[00:17:12] Brad: [00:17:12] Yeah. I had a business deal one time that, um, everything on the surface looked really good. There was no reason for me to have any, um, qualms about the, about the deal. And all of a sudden I started getting on on Sunday. I don’t know. I mean, maybe it was the pizza that I, um, but I started just having all this anxiety about it, and it was a deal that I really needed.

[00:17:34] It was a, it was important time in my, uh, in my life. Um, it was kind of a bridge between my first company and the company that I have today. And, um, I got to the spot where, you know, I went to my wife and I said, Hey, I just, I just feel like I’m. You know, I’m not supposed to do this. And, um, she basically was, you know, said, Hey, you gotta trust your gut on this.

[00:17:55] So call the guy said, Hey, I’m not going to do the deal. He was, you know, he was put back. Um, [00:18:00] and I find out maybe a year later, all the guys in the deal got in a bunch of hot water. Um, and I’d have been right in the middle of it. And so it was one of those trust your gut moments that I look back and I’m, I’m so glad.

[00:18:12] And I felt great right when I made the decision. I mean, she sort of broke it down with not trust your gut. She said, Hey, if you feel like God’s telling you to do this and you, you’re either going to believe in God or not, you’re going to trust them or you’re not. And I decided to do it. I had a lot of peace about it.

[00:18:26] And 12 months later, you know, I’m listening to the radio and I hear, um. You know, I don’t know that these guys did anything bad, but I definitely would have been right. Right smack down in the middle of a, uh, something controversial.

[00:18:40] Rob: [00:18:40] Absolutely, man. You know, they call those the nods from God and it’s, it’s better than a nudge from the judge.

[00:18:47] Brad: [00:18:47] All right. Well, awesome. Well, um, let me go, let me ask you a couple more questions about the, uh, about the hinge. So what was one of the aha moments that you had when you wrote the book?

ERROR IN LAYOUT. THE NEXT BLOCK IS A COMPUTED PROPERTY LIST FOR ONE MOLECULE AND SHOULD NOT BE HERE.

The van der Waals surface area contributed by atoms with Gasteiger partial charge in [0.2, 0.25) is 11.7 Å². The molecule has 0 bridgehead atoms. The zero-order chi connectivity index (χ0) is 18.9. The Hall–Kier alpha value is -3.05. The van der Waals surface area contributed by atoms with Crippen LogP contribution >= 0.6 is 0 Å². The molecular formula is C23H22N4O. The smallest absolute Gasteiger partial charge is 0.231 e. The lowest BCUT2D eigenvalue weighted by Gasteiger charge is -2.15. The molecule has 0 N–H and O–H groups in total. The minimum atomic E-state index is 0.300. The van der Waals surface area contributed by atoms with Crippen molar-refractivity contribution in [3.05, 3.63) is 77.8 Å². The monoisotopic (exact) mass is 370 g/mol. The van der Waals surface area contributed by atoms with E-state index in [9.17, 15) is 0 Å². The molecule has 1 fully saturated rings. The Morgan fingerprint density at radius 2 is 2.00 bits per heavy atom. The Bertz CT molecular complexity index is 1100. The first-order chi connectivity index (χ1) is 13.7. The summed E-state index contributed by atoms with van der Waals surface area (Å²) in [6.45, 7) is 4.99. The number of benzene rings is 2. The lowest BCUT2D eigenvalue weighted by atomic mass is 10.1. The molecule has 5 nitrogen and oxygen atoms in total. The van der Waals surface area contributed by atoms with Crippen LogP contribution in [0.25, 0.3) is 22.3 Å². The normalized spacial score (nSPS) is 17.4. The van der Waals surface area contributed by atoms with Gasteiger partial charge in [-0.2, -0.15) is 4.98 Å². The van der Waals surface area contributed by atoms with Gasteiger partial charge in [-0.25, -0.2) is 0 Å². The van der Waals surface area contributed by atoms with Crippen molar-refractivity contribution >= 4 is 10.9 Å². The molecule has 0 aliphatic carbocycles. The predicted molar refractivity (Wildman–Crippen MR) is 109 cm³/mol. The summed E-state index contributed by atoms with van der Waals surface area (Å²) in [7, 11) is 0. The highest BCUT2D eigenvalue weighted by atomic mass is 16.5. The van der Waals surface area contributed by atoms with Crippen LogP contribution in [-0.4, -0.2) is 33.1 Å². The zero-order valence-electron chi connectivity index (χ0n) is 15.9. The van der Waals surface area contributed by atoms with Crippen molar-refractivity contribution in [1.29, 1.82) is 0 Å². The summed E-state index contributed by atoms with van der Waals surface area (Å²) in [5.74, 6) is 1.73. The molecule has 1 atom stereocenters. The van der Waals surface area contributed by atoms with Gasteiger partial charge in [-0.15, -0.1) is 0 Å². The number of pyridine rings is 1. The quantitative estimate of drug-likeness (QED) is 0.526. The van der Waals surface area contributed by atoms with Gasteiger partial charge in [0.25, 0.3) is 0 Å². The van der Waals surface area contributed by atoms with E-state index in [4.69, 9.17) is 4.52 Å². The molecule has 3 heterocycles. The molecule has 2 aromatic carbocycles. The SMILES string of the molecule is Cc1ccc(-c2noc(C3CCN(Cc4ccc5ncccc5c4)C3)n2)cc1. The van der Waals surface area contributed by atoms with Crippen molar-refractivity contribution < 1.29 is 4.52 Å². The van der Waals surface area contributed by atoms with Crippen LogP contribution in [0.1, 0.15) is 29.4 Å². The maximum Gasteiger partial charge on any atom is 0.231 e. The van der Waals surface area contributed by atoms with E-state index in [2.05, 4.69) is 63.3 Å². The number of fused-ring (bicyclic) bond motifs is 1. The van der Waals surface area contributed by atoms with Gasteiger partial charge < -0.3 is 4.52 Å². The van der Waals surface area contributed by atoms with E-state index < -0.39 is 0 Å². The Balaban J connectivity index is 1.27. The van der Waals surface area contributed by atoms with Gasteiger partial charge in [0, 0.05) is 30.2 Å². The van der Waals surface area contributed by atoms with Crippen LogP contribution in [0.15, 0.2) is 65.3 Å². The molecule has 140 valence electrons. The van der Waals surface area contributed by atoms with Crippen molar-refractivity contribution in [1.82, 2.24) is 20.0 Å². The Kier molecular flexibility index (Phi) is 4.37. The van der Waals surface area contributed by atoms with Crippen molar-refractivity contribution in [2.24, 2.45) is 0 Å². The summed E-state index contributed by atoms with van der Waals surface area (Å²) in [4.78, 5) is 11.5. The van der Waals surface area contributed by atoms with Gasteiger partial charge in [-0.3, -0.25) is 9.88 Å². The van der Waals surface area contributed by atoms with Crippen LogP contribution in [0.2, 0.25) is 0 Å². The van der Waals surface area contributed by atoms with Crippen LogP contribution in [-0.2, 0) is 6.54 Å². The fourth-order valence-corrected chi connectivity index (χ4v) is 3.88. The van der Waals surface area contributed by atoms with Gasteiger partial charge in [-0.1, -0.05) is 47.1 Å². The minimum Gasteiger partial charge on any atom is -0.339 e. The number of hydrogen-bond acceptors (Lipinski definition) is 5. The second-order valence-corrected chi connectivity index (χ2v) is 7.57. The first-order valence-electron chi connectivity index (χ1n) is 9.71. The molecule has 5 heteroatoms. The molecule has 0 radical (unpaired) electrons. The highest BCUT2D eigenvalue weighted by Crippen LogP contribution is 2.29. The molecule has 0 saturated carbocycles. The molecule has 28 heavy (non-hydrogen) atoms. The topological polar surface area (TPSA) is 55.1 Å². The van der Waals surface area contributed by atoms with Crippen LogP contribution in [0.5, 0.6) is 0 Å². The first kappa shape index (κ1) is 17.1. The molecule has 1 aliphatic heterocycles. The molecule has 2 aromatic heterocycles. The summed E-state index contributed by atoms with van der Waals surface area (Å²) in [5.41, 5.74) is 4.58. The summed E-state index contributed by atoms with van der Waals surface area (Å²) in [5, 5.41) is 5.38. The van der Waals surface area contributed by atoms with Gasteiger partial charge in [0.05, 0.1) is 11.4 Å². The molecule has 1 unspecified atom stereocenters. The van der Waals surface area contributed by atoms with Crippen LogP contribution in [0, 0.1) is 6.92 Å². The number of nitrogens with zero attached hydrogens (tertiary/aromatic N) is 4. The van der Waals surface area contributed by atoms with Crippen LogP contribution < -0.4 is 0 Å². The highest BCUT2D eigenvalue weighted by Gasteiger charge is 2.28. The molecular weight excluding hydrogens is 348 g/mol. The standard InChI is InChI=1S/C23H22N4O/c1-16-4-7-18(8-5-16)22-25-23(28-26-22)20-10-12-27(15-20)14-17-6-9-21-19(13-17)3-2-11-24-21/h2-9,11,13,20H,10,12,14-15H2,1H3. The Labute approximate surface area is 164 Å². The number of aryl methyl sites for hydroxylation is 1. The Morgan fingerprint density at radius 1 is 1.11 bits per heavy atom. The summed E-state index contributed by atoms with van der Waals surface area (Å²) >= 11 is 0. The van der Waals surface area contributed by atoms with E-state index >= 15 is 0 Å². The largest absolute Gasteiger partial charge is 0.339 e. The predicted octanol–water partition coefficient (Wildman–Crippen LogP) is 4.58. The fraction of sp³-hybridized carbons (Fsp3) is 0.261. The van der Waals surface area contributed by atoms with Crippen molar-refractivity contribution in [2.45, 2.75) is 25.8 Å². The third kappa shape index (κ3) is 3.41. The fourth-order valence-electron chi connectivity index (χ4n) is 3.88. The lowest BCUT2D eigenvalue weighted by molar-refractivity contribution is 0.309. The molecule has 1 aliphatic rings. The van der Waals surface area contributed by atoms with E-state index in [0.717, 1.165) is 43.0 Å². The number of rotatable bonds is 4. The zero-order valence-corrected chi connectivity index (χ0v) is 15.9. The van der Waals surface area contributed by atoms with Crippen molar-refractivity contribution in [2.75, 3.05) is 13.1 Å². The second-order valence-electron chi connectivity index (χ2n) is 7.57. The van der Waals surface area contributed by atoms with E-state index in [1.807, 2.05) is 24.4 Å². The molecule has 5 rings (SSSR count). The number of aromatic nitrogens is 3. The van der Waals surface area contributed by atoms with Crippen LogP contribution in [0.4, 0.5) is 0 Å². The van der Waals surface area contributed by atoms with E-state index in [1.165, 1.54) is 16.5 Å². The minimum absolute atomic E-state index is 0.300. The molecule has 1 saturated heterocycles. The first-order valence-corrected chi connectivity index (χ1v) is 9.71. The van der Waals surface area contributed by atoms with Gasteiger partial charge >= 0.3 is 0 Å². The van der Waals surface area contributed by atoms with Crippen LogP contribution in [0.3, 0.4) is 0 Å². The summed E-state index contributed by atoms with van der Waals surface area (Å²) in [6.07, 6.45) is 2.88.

[00:19:00] [00:19:00] Rob: [00:19:00] You know, the difficult part is like being a thought leader. And I don’t know if that’s what I am or what, I mean, I’m just a coach.

[00:19:06] It just tries to get after it and help people get to where they want to go. But it’s difficult to come up with new ideas. And it was only after speaking with somebody that he just kind of threw it out there in terms of like, you know, he said, well was at the hinge personal life. So what? Like what do you mean.

[00:19:22] So that was just somebody to kind of connect me to somebody else. And when you said that, bam, it went off, man. I was like, that’s exactly it. And if you look in any door, right, the only door that doesn’t have one is a sliding door. I don’t know how I get past that. Every other door has that hinge, man. And, and uh, I think that was just the fact that it only takes one no matter what.

[00:19:42] We’re always getting back to that. And that’s the piece that matters, man. Is never losing that belief and that faith in ourselves that’s going to work out. I mean, that’s the part where if it’s bottom line, look, we have to believe that all works out in the end. If it hasn’t, it’s just not the end. A lot of [00:20:00] times, if we’re listening to this, certainly not the end, but it’s getting back to Manhattan.

[00:20:03] Can we keep moving forward? And pivot and when we need to just make an adjustments now, but that the hand is just overall concept. Love is probably the first original one I ever had.

[00:20:12] Brad: [00:20:12] Alright, and then how would you, you know, if, if somebody’s starting to work through being mentally tough, where do you start? If you say to yourself, Hey, I know I, I know that I need to have a change, or I need to think differently. W where do you, where do you begin?

[00:20:29] Rob: [00:20:29] Well, there is absolutely so many different ways where you can begin, right? Simon Sinek says, you gotta start with why I believe on that. A lot of times what we need to do is we need to start with one of those small habits that we want to develop.

[00:20:42] So early in the morning, um, or if it’s going to be reading a book or exercise and, but we’ve got developed that habit is what’s going to be important. And habits and take over our decision making process. We don’t have to think about that stuff anymore cause it is a habit. So I don’t care what it is. I [00:21:00] think we need to start with one thing, one thing, and develop a habit around that. That’s how you start to develop that mental toughness muscle.

[00:21:07] Brad: [00:21:07] That’s awesome. That’s good. Good takeaway. A good first good. First step. Now, how would you, how important do you think friendship is to adversity or the mental toughness?

[00:21:18] Rob: [00:21:18] No, it’s huge, man. I mean, that was, no, not wrote. No one gets there alone. It was all focused on look the way I think that we reach our goals to help other people reach.